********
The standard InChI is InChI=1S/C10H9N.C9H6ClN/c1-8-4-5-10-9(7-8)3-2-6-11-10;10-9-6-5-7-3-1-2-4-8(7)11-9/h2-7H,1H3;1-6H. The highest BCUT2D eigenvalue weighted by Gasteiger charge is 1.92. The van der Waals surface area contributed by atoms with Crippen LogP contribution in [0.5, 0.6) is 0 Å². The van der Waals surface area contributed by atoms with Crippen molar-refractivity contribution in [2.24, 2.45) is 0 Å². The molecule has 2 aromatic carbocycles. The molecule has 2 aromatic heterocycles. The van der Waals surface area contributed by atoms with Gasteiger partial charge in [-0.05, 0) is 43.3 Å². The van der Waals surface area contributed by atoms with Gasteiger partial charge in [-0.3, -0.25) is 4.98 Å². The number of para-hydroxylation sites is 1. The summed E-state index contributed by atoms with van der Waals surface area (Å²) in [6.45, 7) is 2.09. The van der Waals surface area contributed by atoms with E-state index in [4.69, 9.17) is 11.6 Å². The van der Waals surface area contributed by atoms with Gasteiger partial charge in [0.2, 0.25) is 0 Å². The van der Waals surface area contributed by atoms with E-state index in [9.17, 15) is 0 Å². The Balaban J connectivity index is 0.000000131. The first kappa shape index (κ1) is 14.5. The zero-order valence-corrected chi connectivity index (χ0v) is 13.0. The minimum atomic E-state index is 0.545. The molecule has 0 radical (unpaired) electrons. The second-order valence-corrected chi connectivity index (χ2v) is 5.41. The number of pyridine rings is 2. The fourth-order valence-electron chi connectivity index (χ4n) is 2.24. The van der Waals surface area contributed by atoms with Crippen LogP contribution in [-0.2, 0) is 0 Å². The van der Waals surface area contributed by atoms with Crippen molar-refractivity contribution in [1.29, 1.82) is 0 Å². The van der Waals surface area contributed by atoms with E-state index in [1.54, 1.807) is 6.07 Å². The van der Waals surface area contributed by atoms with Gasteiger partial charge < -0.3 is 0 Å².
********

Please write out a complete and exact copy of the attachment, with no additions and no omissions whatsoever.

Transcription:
The standard InChI is InChI=1S/C10H9N.C9H6ClN/c1-8-4-5-10-9(7-8)3-2-6-11-10;10-9-6-5-7-3-1-2-4-8(7)11-9/h2-7H,1H3;1-6H. The highest BCUT2D eigenvalue weighted by Gasteiger charge is 1.92. The van der Waals surface area contributed by atoms with Crippen LogP contribution in [0.5, 0.6) is 0 Å². The van der Waals surface area contributed by atoms with Crippen molar-refractivity contribution in [2.24, 2.45) is 0 Å². The molecule has 2 aromatic carbocycles. The molecule has 2 aromatic heterocycles. The van der Waals surface area contributed by atoms with Gasteiger partial charge in [-0.05, 0) is 43.3 Å². The van der Waals surface area contributed by atoms with Gasteiger partial charge in [-0.3, -0.25) is 4.98 Å². The number of para-hydroxylation sites is 1. The summed E-state index contributed by atoms with van der Waals surface area (Å²) in [6.45, 7) is 2.09. The van der Waals surface area contributed by atoms with E-state index in [4.69, 9.17) is 11.6 Å². The van der Waals surface area contributed by atoms with Gasteiger partial charge in [0.2, 0.25) is 0 Å². The van der Waals surface area contributed by atoms with E-state index in [9.17, 15) is 0 Å². The Balaban J connectivity index is 0.000000131. The first kappa shape index (κ1) is 14.5. The zero-order valence-corrected chi connectivity index (χ0v) is 13.0. The minimum atomic E-state index is 0.545. The molecule has 0 radical (unpaired) electrons. The second-order valence-corrected chi connectivity index (χ2v) is 5.41. The number of pyridine rings is 2. The fourth-order valence-electron chi connectivity index (χ4n) is 2.24. The van der Waals surface area contributed by atoms with Crippen LogP contribution in [-0.2, 0) is 0 Å². The van der Waals surface area contributed by atoms with Crippen molar-refractivity contribution in [1.29, 1.82) is 0 Å². The van der Waals surface area contributed by atoms with E-state index in [1.54, 1.807) is 6.07 Å². The van der Waals surface area contributed by atoms with Gasteiger partial charge < -0.3 is 0 Å².